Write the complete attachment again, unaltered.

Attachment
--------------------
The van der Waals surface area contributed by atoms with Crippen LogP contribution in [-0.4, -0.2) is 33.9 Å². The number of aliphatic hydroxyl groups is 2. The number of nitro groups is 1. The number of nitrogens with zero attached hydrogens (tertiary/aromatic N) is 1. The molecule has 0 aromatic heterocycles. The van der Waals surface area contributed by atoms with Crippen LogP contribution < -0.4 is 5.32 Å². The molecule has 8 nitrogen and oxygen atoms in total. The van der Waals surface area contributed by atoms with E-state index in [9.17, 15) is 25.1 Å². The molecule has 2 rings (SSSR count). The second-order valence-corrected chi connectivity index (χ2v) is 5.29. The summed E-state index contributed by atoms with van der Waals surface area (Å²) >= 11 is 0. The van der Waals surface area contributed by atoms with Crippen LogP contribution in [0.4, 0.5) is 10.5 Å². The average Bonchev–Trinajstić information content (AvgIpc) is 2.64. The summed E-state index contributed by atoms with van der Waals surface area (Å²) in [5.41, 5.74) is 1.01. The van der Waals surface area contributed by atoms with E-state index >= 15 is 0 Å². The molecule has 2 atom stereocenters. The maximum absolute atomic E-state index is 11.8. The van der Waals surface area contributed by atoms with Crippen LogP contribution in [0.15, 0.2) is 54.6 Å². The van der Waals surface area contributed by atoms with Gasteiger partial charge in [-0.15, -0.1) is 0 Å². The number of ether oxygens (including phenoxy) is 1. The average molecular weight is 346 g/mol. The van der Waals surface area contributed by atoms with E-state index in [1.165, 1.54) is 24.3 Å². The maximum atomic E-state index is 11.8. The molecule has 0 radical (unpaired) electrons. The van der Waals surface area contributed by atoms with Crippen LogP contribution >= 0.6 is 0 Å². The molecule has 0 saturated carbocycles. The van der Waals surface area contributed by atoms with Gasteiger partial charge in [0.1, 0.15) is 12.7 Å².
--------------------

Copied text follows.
The van der Waals surface area contributed by atoms with Crippen LogP contribution in [-0.4, -0.2) is 33.9 Å². The number of aliphatic hydroxyl groups is 2. The number of nitro groups is 1. The number of nitrogens with zero attached hydrogens (tertiary/aromatic N) is 1. The molecule has 0 aromatic heterocycles. The van der Waals surface area contributed by atoms with Crippen LogP contribution < -0.4 is 5.32 Å². The molecule has 8 nitrogen and oxygen atoms in total. The van der Waals surface area contributed by atoms with E-state index in [9.17, 15) is 25.1 Å². The molecule has 2 rings (SSSR count). The second-order valence-corrected chi connectivity index (χ2v) is 5.29. The summed E-state index contributed by atoms with van der Waals surface area (Å²) >= 11 is 0. The van der Waals surface area contributed by atoms with Crippen LogP contribution in [0.4, 0.5) is 10.5 Å². The average Bonchev–Trinajstić information content (AvgIpc) is 2.64. The summed E-state index contributed by atoms with van der Waals surface area (Å²) in [5.41, 5.74) is 1.01. The van der Waals surface area contributed by atoms with E-state index >= 15 is 0 Å². The molecule has 2 atom stereocenters. The maximum absolute atomic E-state index is 11.8. The van der Waals surface area contributed by atoms with Crippen LogP contribution in [0.15, 0.2) is 54.6 Å². The van der Waals surface area contributed by atoms with Gasteiger partial charge in [-0.15, -0.1) is 0 Å². The number of ether oxygens (including phenoxy) is 1. The average molecular weight is 346 g/mol. The van der Waals surface area contributed by atoms with E-state index in [1.165, 1.54) is 24.3 Å². The maximum atomic E-state index is 11.8. The molecule has 0 radical (unpaired) electrons. The van der Waals surface area contributed by atoms with Crippen LogP contribution >= 0.6 is 0 Å². The molecule has 0 saturated carbocycles. The van der Waals surface area contributed by atoms with Gasteiger partial charge in [0.1, 0.15) is 12.7 Å².